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Scenes from Antarctica

Down in Antarctica, November marks the end of spring, the beginning of austral summer, and the beginning of Antarctica’s cruise season. The Sun just rose for the first time in 6 months on September 22nd, and is now visible in the sky all the time. Recent studies in Antarctica have brought new insights into the origins of deep sea octopus species (a 30 million-year- old ancestor from Antarctic waters), volcanic contributions to disappearing antarctic ice, and the effects of increasing numbers of icebergs scouring the seafloor. Collected here are 32 photographs of Antarctica from the past several years. (32 photos total)

After waiting for over two weeks for his mate to return from the sea and relieve him of nest duty, this Adelie penguin’s hunger helps him make the decision to abandon his egg in search of fish and krill in the sea. Photo taken December 12, 2002. Known populations of the Adelie penguin have dropped by 65% over the past 25 years. (Melanie Conner/National Science Foundation)

A killer whale (viewed from above) swims amid floating ice in the Ross Sea in January of 2005. Researchers from the National Oceanic and Atmospheric Administration (NOAA) Southwest Fisheries Science Center were studying the whales to determine if there are three separate species of Antarctic killer whales. (Donald LeRoi, NOAA Southwest Fisheries Science Center/National Science Foundation)

Palmer Station seen from the ocean on June 10, 2006. Palmer Station is the smallest of the three U.S. Antarctic Program research stations, located on Anvers Island, near the Antarctic Peninsula. (Glenn E. Grant/National Science Foundation)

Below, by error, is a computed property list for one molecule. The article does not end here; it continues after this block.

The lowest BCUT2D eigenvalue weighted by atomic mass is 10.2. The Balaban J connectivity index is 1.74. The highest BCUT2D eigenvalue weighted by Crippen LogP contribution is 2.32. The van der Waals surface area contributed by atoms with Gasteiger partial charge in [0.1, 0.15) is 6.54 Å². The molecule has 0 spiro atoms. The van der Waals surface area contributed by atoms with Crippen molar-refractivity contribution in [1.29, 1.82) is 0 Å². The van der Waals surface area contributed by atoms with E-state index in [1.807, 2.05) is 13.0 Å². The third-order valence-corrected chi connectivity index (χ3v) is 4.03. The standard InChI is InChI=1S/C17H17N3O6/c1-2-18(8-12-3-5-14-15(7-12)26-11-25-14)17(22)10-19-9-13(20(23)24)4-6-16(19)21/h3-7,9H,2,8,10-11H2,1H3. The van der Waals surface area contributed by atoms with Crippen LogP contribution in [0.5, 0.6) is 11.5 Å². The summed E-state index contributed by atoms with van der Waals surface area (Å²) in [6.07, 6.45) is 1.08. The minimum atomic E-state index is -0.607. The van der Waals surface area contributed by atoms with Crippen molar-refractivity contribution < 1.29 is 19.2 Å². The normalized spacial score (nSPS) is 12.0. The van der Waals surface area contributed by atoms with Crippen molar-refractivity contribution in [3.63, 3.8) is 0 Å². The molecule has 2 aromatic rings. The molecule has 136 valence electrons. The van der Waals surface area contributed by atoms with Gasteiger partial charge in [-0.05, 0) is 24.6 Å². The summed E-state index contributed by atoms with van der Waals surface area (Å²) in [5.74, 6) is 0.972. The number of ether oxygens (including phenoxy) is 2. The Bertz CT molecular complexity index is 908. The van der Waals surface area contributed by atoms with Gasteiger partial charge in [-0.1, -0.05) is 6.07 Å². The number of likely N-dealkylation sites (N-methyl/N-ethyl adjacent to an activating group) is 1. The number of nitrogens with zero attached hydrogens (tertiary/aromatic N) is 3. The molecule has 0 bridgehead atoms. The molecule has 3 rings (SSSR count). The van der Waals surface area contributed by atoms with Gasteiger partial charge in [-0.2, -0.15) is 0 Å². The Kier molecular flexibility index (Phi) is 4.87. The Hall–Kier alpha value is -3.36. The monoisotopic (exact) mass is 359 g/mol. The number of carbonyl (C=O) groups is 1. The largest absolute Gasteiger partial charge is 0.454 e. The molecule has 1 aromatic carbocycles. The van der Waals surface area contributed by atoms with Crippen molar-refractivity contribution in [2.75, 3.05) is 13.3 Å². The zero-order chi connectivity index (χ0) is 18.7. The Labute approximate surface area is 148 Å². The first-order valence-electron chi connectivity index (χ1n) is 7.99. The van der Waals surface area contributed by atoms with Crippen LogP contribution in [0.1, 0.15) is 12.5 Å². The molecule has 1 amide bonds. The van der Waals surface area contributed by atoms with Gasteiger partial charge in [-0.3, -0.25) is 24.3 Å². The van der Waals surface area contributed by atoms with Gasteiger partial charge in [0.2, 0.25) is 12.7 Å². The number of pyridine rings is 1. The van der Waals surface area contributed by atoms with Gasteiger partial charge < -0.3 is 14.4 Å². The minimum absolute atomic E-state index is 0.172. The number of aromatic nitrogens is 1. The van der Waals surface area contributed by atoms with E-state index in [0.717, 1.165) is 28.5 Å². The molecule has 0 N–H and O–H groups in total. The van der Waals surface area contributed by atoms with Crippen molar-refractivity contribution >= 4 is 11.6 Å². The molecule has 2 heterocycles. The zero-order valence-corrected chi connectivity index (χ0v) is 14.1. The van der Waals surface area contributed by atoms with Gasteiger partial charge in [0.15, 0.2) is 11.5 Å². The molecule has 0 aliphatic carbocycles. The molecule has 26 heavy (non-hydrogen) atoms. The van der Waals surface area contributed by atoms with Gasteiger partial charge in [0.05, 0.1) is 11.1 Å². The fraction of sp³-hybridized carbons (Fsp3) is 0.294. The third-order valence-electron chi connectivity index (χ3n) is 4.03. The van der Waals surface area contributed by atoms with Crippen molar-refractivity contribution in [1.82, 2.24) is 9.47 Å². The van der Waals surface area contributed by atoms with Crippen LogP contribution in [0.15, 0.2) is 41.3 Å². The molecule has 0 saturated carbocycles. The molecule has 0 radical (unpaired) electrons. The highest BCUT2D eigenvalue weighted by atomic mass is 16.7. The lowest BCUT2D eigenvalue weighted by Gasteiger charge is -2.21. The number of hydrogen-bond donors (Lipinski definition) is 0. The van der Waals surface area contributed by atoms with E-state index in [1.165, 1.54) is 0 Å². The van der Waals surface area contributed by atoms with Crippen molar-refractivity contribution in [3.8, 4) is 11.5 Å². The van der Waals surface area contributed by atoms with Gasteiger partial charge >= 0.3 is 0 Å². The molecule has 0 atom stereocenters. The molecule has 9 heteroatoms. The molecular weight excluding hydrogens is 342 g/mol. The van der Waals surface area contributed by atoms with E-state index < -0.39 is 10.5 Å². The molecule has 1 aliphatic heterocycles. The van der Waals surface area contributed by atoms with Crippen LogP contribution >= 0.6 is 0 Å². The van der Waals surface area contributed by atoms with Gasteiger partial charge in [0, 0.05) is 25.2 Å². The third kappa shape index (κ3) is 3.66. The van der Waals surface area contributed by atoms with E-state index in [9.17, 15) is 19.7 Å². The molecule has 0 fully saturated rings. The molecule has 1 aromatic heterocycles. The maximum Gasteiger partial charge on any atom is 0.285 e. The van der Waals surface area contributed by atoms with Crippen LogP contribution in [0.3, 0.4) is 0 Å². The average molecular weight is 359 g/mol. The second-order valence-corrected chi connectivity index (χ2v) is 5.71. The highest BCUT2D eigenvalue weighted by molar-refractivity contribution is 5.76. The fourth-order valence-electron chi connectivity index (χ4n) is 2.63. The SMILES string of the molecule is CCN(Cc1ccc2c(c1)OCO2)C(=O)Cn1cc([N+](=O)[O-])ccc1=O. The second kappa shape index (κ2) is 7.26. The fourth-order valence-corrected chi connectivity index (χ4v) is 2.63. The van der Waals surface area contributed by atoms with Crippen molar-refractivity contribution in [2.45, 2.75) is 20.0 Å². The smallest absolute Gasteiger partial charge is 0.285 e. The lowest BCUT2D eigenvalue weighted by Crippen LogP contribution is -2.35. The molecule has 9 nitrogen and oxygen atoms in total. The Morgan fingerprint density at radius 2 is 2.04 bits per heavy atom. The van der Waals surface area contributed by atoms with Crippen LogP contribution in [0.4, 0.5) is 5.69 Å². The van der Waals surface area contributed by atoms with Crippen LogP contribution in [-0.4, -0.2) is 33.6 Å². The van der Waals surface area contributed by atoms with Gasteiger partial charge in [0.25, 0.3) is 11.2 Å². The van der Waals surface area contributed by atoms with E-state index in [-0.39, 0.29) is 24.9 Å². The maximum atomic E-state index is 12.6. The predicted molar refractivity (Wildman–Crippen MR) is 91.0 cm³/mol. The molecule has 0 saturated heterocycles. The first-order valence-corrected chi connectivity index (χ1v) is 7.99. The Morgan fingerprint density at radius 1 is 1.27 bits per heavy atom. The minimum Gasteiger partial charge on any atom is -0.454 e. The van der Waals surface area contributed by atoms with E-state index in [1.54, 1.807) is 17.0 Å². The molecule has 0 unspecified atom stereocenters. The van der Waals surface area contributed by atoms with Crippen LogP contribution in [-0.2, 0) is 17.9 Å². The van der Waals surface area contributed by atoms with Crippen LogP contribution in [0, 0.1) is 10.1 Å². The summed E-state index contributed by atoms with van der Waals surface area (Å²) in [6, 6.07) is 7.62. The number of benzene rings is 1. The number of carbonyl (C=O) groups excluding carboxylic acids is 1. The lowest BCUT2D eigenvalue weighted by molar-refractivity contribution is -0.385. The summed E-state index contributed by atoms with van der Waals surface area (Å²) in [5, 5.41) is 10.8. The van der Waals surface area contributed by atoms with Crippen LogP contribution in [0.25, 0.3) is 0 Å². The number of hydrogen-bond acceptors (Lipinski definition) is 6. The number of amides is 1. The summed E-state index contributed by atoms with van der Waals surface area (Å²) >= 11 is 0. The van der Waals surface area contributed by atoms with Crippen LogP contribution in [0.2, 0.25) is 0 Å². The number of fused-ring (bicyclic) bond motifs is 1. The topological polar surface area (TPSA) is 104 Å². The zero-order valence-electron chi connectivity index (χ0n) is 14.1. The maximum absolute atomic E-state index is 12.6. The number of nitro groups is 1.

A molting emperor penguin seen on January 3, 2007. (Carlie Reum/National Science Foundation)

Sculptured iceberg in North Bay, Rothera Point, Adelaide Island, Antarctica. (© Pete Bucktrout/British Antarctic Survey)

The Calkin Glacier, seen on November, 2003. The glacier is located in the Taylor Valley in Victoria Land, named for Parker Calkin, US Antarctic Program geologist who conducted research in the area during the 1960-61 and 1961-62 field seasons. (Brian Johnson/National Science Foundation

The aurora australis over the Dark Sector at Amundsen-Scott South Pole Station on June 3, 2008. The Dark Sector is so-named due to the absence of light and radio wave interfence. The bright spot above the ground shield in the foreground is Jupiter. The white streaks of light going up are the Milky Way. (Keith Vanderlinde/ National Science Foundation)

Penguins on a massive iceberg near the Antarctic Peninsula on November 28, 2003. (Kurtis Burmeister/National Science Foundation)


February 18, 2009 - Posted by | Uncategorized

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